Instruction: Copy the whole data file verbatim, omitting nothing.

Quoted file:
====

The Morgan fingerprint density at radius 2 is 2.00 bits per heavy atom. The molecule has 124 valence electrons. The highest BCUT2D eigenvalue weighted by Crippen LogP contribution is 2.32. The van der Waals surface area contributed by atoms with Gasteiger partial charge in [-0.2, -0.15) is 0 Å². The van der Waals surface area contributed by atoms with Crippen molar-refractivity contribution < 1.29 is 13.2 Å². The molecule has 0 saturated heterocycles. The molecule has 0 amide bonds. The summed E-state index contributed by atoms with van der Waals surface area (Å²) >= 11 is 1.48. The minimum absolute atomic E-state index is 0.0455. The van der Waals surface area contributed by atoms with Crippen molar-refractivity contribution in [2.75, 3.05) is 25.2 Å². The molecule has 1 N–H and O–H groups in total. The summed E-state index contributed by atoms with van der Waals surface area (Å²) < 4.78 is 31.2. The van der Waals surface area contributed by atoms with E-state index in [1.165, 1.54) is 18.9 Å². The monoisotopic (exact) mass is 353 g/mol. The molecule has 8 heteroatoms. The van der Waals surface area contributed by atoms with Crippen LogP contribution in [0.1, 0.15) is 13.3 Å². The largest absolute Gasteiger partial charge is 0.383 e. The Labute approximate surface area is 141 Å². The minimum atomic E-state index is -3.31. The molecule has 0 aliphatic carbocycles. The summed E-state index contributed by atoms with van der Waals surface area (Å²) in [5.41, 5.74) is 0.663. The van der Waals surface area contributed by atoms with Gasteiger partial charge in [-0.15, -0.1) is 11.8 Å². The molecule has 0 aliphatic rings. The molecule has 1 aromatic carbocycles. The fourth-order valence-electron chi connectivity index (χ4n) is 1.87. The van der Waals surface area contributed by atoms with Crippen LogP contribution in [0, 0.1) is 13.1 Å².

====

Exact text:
The Morgan fingerprint density at radius 2 is 2.00 bits per heavy atom. The molecule has 124 valence electrons. The highest BCUT2D eigenvalue weighted by Crippen LogP contribution is 2.32. The van der Waals surface area contributed by atoms with Gasteiger partial charge in [-0.2, -0.15) is 0 Å². The van der Waals surface area contributed by atoms with Crippen molar-refractivity contribution < 1.29 is 13.2 Å². The molecule has 0 saturated heterocycles. The molecule has 0 amide bonds. The summed E-state index contributed by atoms with van der Waals surface area (Å²) >= 11 is 1.48. The minimum absolute atomic E-state index is 0.0455. The van der Waals surface area contributed by atoms with Crippen molar-refractivity contribution in [2.75, 3.05) is 25.2 Å². The molecule has 1 N–H and O–H groups in total. The summed E-state index contributed by atoms with van der Waals surface area (Å²) < 4.78 is 31.2. The van der Waals surface area contributed by atoms with E-state index in [1.165, 1.54) is 18.9 Å². The monoisotopic (exact) mass is 353 g/mol. The molecule has 8 heteroatoms. The van der Waals surface area contributed by atoms with Crippen LogP contribution in [0.1, 0.15) is 13.3 Å². The largest absolute Gasteiger partial charge is 0.383 e. The Labute approximate surface area is 141 Å². The minimum atomic E-state index is -3.31. The molecule has 0 aliphatic carbocycles. The summed E-state index contributed by atoms with van der Waals surface area (Å²) in [5.41, 5.74) is 0.663. The van der Waals surface area contributed by atoms with Gasteiger partial charge in [-0.15, -0.1) is 11.8 Å². The molecule has 0 aliphatic rings. The molecule has 1 aromatic carbocycles. The fourth-order valence-electron chi connectivity index (χ4n) is 1.87. The van der Waals surface area contributed by atoms with Crippen LogP contribution in [0, 0.1) is 13.1 Å².